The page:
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U-M establishes the Department of Physical Culture and Hygiene (predecessor of the School of Kinesiology).


U-M adopts a policy, soon adopted by many other medical schools, to subscribe to every major medical journal in the world.


Thomas Henry Simpson Memorial Institute for Medical Research is established at U-M.


Fred J. Hodges joins the Medical School as head of roentgenology (radiology). Hodges will pioneer the idea of routine chest x-rays as part of hospital admission, a practice that becomes nearly standard everywhere and is credited with helping detect tuberculosis, heart trouble, and lung cancer.


The Hollerith punch card system is implemented at University Hospital, recording patient statistical information about diagnosis, treatment, and condition at discharge to facilitate research on various diseases, particularly cancer.


The Human Heredity Clinic is established to collect data and provide genetic counseling regarding hereditary disease, one of the first human  genetics programs in the country connected to a university hospital.


The National Sanitation Foundation (now NSF International) is founded at SPH as an independent, not-for-profit organization to set standards for the food-service industry.


The Ann Arbor Veterans Administration Hospital is dedicated.


Walter McNerney, a professor of Hospital Administration in the School of Business, directs an unprecedented study of costs, reimbursement, utilization, and hospital economics in the state of Michigan, commissioned by the governor. McNerney went on to help design the Medicare and Medicaid programs, and oversaw the merger of Blue Cross and Blue Shield in the late 1970s.


The Multi-Organ Transplant Program, the first transplant center in Michigan, is established at U-M.


The Towsley Center for Continuing Medical Education opens.


Hospital Economics, as well as “The Economic Effects of National Health Insurance,” are published by Sylvester Berki.


Quantitative Techniques for Hospital Planning and Control is published by J.R. Griffith, a professor of Health Management and Policy and Medical Administration.


Following a long tradition of university-governmental cooperation, SPH faculty and students help create a new Michigan State Public Health Code; the code becomes model for other states.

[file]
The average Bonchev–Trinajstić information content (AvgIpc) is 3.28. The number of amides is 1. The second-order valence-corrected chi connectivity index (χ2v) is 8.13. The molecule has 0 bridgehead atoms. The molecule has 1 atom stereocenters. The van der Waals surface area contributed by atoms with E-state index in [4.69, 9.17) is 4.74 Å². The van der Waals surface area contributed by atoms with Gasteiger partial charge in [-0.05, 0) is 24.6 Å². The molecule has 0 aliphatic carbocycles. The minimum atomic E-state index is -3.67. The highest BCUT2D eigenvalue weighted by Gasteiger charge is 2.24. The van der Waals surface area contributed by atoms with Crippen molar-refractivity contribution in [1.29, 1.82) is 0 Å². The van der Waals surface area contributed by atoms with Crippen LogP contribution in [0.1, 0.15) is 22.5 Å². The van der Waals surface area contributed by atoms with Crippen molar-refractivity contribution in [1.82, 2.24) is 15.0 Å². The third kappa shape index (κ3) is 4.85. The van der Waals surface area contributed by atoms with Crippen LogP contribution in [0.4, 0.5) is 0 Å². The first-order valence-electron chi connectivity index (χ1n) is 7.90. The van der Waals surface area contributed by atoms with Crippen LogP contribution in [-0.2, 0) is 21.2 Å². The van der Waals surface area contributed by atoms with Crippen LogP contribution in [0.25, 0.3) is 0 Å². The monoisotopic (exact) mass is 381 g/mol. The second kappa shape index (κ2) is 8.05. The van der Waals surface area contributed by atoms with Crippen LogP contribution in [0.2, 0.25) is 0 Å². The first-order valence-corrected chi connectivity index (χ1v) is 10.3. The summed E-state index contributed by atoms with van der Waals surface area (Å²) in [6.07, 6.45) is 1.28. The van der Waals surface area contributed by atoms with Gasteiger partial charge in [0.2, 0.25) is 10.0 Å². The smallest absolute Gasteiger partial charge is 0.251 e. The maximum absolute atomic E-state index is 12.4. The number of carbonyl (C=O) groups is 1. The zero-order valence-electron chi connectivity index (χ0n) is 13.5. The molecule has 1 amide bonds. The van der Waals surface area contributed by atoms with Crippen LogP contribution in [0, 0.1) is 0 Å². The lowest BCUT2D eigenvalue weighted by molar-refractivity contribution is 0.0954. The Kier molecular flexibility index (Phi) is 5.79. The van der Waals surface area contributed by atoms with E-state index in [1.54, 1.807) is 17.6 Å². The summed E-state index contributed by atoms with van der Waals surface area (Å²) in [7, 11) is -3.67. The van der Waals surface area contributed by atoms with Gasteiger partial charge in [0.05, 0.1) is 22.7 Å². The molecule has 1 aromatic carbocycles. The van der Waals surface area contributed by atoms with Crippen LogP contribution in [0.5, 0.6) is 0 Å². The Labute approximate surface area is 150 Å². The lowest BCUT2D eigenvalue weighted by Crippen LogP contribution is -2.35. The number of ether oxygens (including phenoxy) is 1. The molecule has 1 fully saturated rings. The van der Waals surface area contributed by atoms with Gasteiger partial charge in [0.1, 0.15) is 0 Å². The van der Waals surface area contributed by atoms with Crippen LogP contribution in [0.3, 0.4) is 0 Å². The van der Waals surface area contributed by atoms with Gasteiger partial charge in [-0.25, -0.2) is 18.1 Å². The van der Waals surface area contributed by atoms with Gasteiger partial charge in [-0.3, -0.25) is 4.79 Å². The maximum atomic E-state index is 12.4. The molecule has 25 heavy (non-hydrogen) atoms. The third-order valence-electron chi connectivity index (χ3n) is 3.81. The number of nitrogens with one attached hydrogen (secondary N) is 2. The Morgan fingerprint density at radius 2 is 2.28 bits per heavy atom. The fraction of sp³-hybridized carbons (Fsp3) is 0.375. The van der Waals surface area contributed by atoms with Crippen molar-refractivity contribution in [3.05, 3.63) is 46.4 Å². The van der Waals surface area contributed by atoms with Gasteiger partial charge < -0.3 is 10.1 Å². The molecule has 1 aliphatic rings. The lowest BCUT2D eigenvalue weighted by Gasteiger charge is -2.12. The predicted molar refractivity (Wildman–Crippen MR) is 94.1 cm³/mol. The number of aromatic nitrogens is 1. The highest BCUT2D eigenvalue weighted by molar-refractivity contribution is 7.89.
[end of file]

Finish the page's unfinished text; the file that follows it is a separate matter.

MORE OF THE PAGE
The Scientific Registry of Transplant Recipients is established through a contract to Arbor Research by HRSA (AHRQ’s predecessor). The SRTR is an ever expanding national database of transplant statistics that supports ongoing evaluation of the scientific and clinical status of solid organ transplantation. 


The Geriatric Research and Training Center is established at U-M, the first in the U.S., through a grant from the National Institute on Aging.


SPH Professor Avedis Donabedian publishes the Seven Pillars of Quality. The Donabedian Paradigm forms the basis for the statistical model used to rank hospitals and health care facilities. 


The U.S. National Nursing Home Resident Assessment Instrument (V 1.0 and 2.0) is implemented.


The Dialysis Outcomes and Practice Patterns Study (DOPPS) is established by Arbor Research. Now conducted in more than 20 countries, the DOPPS family of studies has illuminated the effects of dialysis practices on a wide range of patient outcomes. 


Clinical Database to Support Comparative Effectiveness Studies of Complex Patients, 2005-2010 -AHRQ  grant is awarded to College of Pharmacy investigators. 


U-M KECC is awarded a five-year federal contract, with a sub-contract to Arbor Research collaborators, to serve as the coordinating center for the United States Renal Data System.


Michigan Center for Interprofessional Education is established

The Michigan Center for Interprofessional Education brings together the health science schools on all three U-M campuses to support the advancement of curriculum, culture, faculty development, and research to transform the future of collaborative health practice.


Inaugural IHPI Clinician Scholars Program cohort

In collaboration with the National Clinician Scholars Program, IHPI’s first Clinician Scholars begin their two-year training program on addressing new and emerging issues related to healthcare delivery and improving the health of communities. IHPI’s inaugural CSP cohort includes nurse, physician, and pharmacist researchers.